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Lecture 7

SOCI 225 Lecture 7: soci225 l7


Department
Sociology
Course Code
SOCI-225
Professor
Hay
Lecture
7

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Controversies over counting crime: how should one collect data? Different methodologies for study
have developed and validity and reliability are most important
Validity: do the collected count purport what it claims to account
-crime rates: criminologists calculate crime rates by dividing the amount of crime by the population size
and multiplying it by 100000. This produces the standard rate per 100000
-even though police departments are supposed to follow uniform rules for reporting, they in fact can
vary
-as reliability increases, validity frequently decreases: while the police may not catch every crime
(reliability) their method provides a better idea of crime (validity) than court convictions or prisoner
counts
The system acts as a funnelmany crimes may occur but fewer result in police record, and even
fewer result in court sentencing/jail time
System is biased also in the sense that some crimes are more likely to be reported, and some
criminals more likely to be charged. Prison populations provide an idea of what crimes society sees as
most serious but not a valid measure of crime.
-criminologists have often acknowledged the problems, but then when they needed data, used statistics
ayay.Kaplas la of haer:if you gie a hild a hammer, everything will need pounding; likewise
social scientists accused of letting the data available dictate their theories (very limited view)
Ex: many criminologists used criminals in jail to study the difference between criminals and
noncriminals. This leaes out the issue of ho likely soe are to e harged. I the 0’s ad 0’s
criminologists began to reassess their theories; new theories suggest that the system operates to create
crime and criminals. Arrest and charge is a formal labelling process; a ceremony of degradation.
Social reaction theories: why are some people more often selected to be charged, and what
consequences do they face?
-some criminologists have returned to the original style of studying; accepting the bias and focus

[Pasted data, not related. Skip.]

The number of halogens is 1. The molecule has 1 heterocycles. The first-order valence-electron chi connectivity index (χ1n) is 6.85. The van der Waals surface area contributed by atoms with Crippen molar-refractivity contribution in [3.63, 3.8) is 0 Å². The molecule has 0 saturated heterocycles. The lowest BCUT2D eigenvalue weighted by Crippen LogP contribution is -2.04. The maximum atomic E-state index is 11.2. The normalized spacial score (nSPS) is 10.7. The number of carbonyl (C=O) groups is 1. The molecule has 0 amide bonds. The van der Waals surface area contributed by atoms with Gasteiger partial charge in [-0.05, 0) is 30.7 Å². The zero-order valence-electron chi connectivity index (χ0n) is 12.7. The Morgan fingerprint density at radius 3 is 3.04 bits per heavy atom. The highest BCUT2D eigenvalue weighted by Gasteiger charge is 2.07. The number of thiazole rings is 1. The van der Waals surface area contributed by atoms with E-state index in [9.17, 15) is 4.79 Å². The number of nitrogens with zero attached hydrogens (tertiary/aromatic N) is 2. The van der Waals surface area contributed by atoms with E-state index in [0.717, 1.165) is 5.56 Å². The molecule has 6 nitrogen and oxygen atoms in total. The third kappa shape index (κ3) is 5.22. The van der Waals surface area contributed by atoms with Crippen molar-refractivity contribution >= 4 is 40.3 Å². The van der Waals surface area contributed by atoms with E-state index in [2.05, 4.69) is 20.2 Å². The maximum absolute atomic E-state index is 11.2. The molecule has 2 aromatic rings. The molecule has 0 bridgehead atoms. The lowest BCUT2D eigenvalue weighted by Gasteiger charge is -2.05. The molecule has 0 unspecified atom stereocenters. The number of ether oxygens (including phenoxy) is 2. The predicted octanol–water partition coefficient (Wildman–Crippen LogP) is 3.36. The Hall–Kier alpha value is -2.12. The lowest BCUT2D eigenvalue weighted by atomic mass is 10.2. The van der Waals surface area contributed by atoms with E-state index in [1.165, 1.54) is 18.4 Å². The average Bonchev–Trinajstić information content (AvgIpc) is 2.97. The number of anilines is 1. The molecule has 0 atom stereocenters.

on explaining crime for the purpose of controlling it (conservative criminology)
-see statistics as part of gvmt control mechanism; a reflection of more structural inequalities
-theory: a set of concepts and nominal definitions about the relationship between concepts and
knowledge claims
-ideology: a linked set of ideas and beliefs that acts to uphold and justify an existing or desired situation
in society (facts without theory)
-numerology: statistical facts without theory
-theorists and policymakers have often been guilty of using statistics to their own ideological ends; ie
using crime counts to show we are going through a crime wave. We live in an age where we rely on
numbers to convince us.
-Polsky argues that our understanding of crime will never advance if we rely on statistics because it does
ot allo us to uderstad the riial; he eouraged a liig aog the ad field researh ut
few have embraced his method.
Stats on the criminal justice system: the criminal justice system produces an enormous amount of raw
data including administrative records: a collection of information about individual cases
-administrative records are not statistics
-statistics use aggregation: they are concerned with commonalities of aggregation; levels of
aggregation: how data is combinedie do we want a provincial/municipal or national data
4 issues: a)unit of count (consensus): ie counting convictions or number of police responses are very
different
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